The Witches’ Herbal
Red Thread Books. 119 p. ISBN 978-0-9568114-2-4
“The Witches’ Herbal is a guide to the subject of magical herbalism in three parts. It includes a concise history of herbal healing and the use of folk remedies from ancient times to the present day; a comprehensive A-Z herbal and plant glossary, providing the reader with a list of herbs and plants common to the British Isles with their botanical, cultural, magical, folkloric and medical siginficance; and in part three there is information on the magical, folkloric and pagan religious role of common British trees based on the Celtic Tree Alphabet.”
And to start with the latter: the Celtic Tree Alphabet comes from the The White Goddess by ‘the poet and historical novelist’ Robert Graves. “In his book Graves formulated what he called the Celtic Tree Alphabet based on the 5th century CE Irish alphabet Ogham, allegedly invented by the god Ogma, and claimed by some as a relic of ancient druidism orally transmitted down the centuries by the bards.” Michael Howard uses the letters of the alphabet and the trees associated to these to give information on tree lore.
The first 22 pages of the book should be on the curriculum of every modern practitioner of ‘the Craft of the Wise’. In the past herbal knowledge was the stock-in-trade for the cunning man, wise woman, witch, warlock and wizard. Anyone claiming to be a descendant of those practitioners, should know at least something of the use of herbs and plants. Be it for medical purposes, for magical purposes or for cosmetics. Howard describes the history of herbal knowledge as well as how that was viewed by the authorities. He names several well known books, such as Pliny’s Natural History, the Rosa Medicinae Anglica and the works of William Turner, John Gerard and Nicholas Culpeper. Several incantations or charms are given as well.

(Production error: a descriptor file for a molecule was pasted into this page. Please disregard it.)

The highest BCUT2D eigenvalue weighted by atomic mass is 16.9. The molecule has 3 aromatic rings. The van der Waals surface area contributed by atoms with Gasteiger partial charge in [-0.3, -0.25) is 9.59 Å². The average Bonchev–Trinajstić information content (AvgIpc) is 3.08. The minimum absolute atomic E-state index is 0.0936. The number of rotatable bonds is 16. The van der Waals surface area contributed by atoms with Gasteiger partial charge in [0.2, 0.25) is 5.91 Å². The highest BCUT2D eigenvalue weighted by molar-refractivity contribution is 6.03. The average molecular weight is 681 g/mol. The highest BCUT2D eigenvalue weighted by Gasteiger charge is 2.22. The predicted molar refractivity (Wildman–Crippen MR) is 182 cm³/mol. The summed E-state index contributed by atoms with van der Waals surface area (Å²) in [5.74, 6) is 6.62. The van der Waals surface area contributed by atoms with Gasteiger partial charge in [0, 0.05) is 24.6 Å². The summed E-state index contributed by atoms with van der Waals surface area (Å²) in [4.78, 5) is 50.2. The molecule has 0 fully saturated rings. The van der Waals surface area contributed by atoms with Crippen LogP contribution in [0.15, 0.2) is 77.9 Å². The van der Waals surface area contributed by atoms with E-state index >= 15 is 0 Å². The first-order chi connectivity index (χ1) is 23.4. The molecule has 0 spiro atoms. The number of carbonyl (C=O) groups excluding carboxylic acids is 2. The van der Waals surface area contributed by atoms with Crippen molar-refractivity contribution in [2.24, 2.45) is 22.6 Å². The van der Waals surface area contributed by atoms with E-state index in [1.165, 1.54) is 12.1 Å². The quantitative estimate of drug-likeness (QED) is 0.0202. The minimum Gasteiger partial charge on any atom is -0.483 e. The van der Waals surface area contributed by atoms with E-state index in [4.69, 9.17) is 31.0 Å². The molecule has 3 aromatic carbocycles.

The A-Z Herbal and Plant Glossary is preceded by a warning, that some plants are highly toxic or may cause allergies. And that herbs are no substitute for orthodox medicines. “In all cases a doctor should be consulted.” The plants are listed under the common English name. Howard gives the botanical name, popular names, ‘flora’ (details on flowers and when they can be seen, and on the berries), habitat, magical significance and folklore and medicinal properties. Looking for my ‘key herb’, ‘klein hoefblad’ in Dutch (Tussilago farfara), I notice the lack of an appendix. The number of herbs in the book is not too large though, so I find it quickly under ‘Coltsfoot’. And I see that several trees are listed here as well, like Hawthorn and Lime, and the Horse Chestnut where this can be read: “Witches recommended carrying a chestnut to relieve rheumatic pain, however they were only effective if stolen or begged from another person.”